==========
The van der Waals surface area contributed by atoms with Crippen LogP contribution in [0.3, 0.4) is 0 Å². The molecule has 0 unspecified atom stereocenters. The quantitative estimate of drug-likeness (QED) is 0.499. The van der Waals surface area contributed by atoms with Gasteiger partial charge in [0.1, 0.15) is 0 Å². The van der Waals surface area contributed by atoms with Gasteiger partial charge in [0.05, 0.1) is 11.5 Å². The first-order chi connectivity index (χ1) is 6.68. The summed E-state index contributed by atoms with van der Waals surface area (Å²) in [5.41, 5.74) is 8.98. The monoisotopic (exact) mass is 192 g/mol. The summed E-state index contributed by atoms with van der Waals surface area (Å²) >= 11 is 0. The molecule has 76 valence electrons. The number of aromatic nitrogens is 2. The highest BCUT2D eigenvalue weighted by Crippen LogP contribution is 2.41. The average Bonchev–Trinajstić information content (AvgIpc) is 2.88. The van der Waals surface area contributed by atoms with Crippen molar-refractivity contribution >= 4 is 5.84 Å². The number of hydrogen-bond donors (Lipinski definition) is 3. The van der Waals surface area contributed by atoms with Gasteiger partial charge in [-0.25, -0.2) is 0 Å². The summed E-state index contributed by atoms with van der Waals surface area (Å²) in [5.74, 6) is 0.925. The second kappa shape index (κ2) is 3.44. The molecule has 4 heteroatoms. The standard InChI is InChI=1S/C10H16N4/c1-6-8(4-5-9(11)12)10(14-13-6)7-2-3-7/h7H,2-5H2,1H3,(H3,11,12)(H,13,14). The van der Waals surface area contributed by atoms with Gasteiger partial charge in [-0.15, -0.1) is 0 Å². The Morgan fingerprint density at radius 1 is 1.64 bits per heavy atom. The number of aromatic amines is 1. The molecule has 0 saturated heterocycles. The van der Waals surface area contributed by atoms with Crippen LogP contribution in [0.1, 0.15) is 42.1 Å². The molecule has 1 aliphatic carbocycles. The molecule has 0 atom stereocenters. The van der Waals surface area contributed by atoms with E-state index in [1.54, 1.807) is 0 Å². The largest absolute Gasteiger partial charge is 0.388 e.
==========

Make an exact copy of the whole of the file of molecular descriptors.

The van der Waals surface area contributed by atoms with Crippen LogP contribution in [0.3, 0.4) is 0 Å². The molecule has 0 unspecified atom stereocenters. The quantitative estimate of drug-likeness (QED) is 0.499. The van der Waals surface area contributed by atoms with Gasteiger partial charge in [0.1, 0.15) is 0 Å². The van der Waals surface area contributed by atoms with Gasteiger partial charge in [0.05, 0.1) is 11.5 Å². The first-order chi connectivity index (χ1) is 6.68. The summed E-state index contributed by atoms with van der Waals surface area (Å²) in [5.41, 5.74) is 8.98. The monoisotopic (exact) mass is 192 g/mol. The summed E-state index contributed by atoms with van der Waals surface area (Å²) >= 11 is 0. The molecule has 76 valence electrons. The number of aromatic nitrogens is 2. The highest BCUT2D eigenvalue weighted by Crippen LogP contribution is 2.41. The average Bonchev–Trinajstić information content (AvgIpc) is 2.88. The van der Waals surface area contributed by atoms with Crippen molar-refractivity contribution >= 4 is 5.84 Å². The number of hydrogen-bond donors (Lipinski definition) is 3. The van der Waals surface area contributed by atoms with Gasteiger partial charge in [-0.25, -0.2) is 0 Å². The summed E-state index contributed by atoms with van der Waals surface area (Å²) in [5.74, 6) is 0.925. The second kappa shape index (κ2) is 3.44. The molecule has 4 heteroatoms. The standard InChI is InChI=1S/C10H16N4/c1-6-8(4-5-9(11)12)10(14-13-6)7-2-3-7/h7H,2-5H2,1H3,(H3,11,12)(H,13,14). The van der Waals surface area contributed by atoms with Gasteiger partial charge in [-0.15, -0.1) is 0 Å². The Morgan fingerprint density at radius 1 is 1.64 bits per heavy atom. The number of aromatic amines is 1. The molecule has 0 saturated heterocycles. The van der Waals surface area contributed by atoms with Crippen LogP contribution in [0.1, 0.15) is 42.1 Å². The molecule has 1 aliphatic carbocycles. The molecule has 0 atom stereocenters. The van der Waals surface area contributed by atoms with E-state index in [1.54, 1.807) is 0 Å². The largest absolute Gasteiger partial charge is 0.388 e.